Schoolkids using BBC micro:bit on rocket car

Calling all UK schools for the BBC micro:bit Model Rocket Car Competition

Ever wondered how fast a rocket car made of foam can go? Well, wonder no more, as that’s exactly what students across the UK will be finding out, using the BBC micro:bit mini-computer.

The BLOODHOUND Project – an international education initiative focused around a 1,000mph World Land Speed Record – has partnered with Microsoft, The British Army, Buckingham Palace and a number of other organisations to run a national competition inviting every school in the UK to host their own foam Rocket Car race.


Launching on April 18 at Kennet Secondary School in Berkshire, and the Edinburgh College Midlothian Campus in Scotland, the “Race for the Line” BBC micro:bit Model Rocket Car Competition will encourage pupils aged 11 to 16 to work together to make a foam rocket car powered by a small solid fuel rocket motor, and pit it against rival teams.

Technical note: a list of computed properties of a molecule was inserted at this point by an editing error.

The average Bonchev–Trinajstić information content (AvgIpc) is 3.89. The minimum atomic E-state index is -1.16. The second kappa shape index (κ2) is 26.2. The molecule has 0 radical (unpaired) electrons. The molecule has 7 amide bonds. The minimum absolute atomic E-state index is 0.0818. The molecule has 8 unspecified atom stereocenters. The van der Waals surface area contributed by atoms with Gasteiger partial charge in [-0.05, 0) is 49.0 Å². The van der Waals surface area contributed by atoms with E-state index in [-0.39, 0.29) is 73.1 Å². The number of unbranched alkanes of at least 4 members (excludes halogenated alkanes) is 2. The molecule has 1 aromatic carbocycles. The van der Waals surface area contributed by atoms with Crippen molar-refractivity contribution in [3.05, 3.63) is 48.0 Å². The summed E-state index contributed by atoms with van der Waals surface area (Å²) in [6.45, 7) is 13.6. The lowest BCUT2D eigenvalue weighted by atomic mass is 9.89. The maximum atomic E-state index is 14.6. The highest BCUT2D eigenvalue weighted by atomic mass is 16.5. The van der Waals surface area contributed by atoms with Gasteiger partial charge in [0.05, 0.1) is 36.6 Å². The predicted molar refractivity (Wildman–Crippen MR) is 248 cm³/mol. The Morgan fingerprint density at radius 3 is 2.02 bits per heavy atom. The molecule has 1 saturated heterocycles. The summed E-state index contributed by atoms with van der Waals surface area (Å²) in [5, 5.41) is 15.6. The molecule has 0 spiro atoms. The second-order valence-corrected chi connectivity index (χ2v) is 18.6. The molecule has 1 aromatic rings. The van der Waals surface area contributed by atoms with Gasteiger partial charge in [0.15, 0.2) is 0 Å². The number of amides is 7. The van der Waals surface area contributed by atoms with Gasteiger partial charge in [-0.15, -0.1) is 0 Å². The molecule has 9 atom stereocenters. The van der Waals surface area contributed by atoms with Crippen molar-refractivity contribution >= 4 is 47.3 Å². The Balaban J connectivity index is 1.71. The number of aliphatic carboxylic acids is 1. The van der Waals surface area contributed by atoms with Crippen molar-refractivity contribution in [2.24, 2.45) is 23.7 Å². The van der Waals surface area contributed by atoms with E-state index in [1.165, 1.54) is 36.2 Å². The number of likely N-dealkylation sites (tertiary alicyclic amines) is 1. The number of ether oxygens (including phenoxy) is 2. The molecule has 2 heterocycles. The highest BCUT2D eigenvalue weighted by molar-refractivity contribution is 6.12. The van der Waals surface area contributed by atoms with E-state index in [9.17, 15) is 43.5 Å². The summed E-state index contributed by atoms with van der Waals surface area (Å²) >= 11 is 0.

To find out how fast their cars go, pupils will have to program a BBC micro:bit device to capture real-time data from the vehicles and download it using a Microsoft Office add-on. Using this data, the students will tweak their designs to make their car go as fast as possible.

Once the vehicles have been built and tested, schools will hold their own rocket car race days between April 19 and June 30, with the fastest cars from each school going through to a national competition on June 30 at the Santa Pod Raceway in Northampton. The final in Scotland takes place slightly earlier on June 9 in Edinburgh.

The top three fastest teams will be the overall winners of the national competition and receive a cash prize for their schools. The overall winning team will win a trip to Newquay to watch Bloodhound professionals launch a real rocket.

Schools that wish to take part, will need to register online. To support the competition, the British Army has made 10,000 kits available for schools that register before April 29.